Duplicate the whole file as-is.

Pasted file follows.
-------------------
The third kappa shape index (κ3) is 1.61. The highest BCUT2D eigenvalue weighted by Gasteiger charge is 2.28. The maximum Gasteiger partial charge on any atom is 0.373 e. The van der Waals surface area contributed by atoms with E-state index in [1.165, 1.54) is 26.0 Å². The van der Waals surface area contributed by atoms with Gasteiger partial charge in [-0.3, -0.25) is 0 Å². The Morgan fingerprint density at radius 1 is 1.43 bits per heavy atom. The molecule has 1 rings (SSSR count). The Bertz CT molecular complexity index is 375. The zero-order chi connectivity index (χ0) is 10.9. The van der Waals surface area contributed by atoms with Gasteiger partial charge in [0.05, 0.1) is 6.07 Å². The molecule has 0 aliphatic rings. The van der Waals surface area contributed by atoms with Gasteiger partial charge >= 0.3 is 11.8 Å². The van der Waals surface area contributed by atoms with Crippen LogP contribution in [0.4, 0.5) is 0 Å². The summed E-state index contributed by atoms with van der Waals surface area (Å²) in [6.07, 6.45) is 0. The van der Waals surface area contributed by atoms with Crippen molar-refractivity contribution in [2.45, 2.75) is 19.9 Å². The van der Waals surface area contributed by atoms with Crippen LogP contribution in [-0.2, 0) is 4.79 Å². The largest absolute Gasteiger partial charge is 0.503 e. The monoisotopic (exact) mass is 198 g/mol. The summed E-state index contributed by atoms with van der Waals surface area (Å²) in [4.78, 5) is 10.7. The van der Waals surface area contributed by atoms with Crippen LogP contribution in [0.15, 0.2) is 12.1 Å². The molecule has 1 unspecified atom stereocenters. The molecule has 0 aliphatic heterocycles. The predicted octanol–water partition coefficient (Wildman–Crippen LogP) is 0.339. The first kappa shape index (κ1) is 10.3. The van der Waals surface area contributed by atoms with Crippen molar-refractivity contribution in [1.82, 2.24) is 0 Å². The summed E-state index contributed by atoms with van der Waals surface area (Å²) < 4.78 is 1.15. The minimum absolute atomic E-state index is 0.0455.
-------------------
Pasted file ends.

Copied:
The third kappa shape index (κ3) is 1.61. The highest BCUT2D eigenvalue weighted by Gasteiger charge is 2.28. The maximum Gasteiger partial charge on any atom is 0.373 e. The van der Waals surface area contributed by atoms with E-state index in [1.165, 1.54) is 26.0 Å². The van der Waals surface area contributed by atoms with Gasteiger partial charge in [-0.3, -0.25) is 0 Å². The Morgan fingerprint density at radius 1 is 1.43 bits per heavy atom. The molecule has 1 rings (SSSR count). The Bertz CT molecular complexity index is 375. The zero-order chi connectivity index (χ0) is 10.9. The van der Waals surface area contributed by atoms with Gasteiger partial charge in [0.05, 0.1) is 6.07 Å². The molecule has 0 aliphatic rings. The van der Waals surface area contributed by atoms with Gasteiger partial charge >= 0.3 is 11.8 Å². The van der Waals surface area contributed by atoms with Crippen LogP contribution in [0.4, 0.5) is 0 Å². The summed E-state index contributed by atoms with van der Waals surface area (Å²) in [6.07, 6.45) is 0. The van der Waals surface area contributed by atoms with Crippen molar-refractivity contribution in [2.45, 2.75) is 19.9 Å². The van der Waals surface area contributed by atoms with Crippen LogP contribution in [-0.2, 0) is 4.79 Å². The largest absolute Gasteiger partial charge is 0.503 e. The monoisotopic (exact) mass is 198 g/mol. The summed E-state index contributed by atoms with van der Waals surface area (Å²) in [4.78, 5) is 10.7. The van der Waals surface area contributed by atoms with Crippen LogP contribution in [0.15, 0.2) is 12.1 Å². The molecule has 1 unspecified atom stereocenters. The molecule has 0 aliphatic heterocycles. The predicted octanol–water partition coefficient (Wildman–Crippen LogP) is 0.339. The first kappa shape index (κ1) is 10.3. The van der Waals surface area contributed by atoms with Crippen molar-refractivity contribution in [1.82, 2.24) is 0 Å². The summed E-state index contributed by atoms with van der Waals surface area (Å²) < 4.78 is 1.15. The minimum absolute atomic E-state index is 0.0455.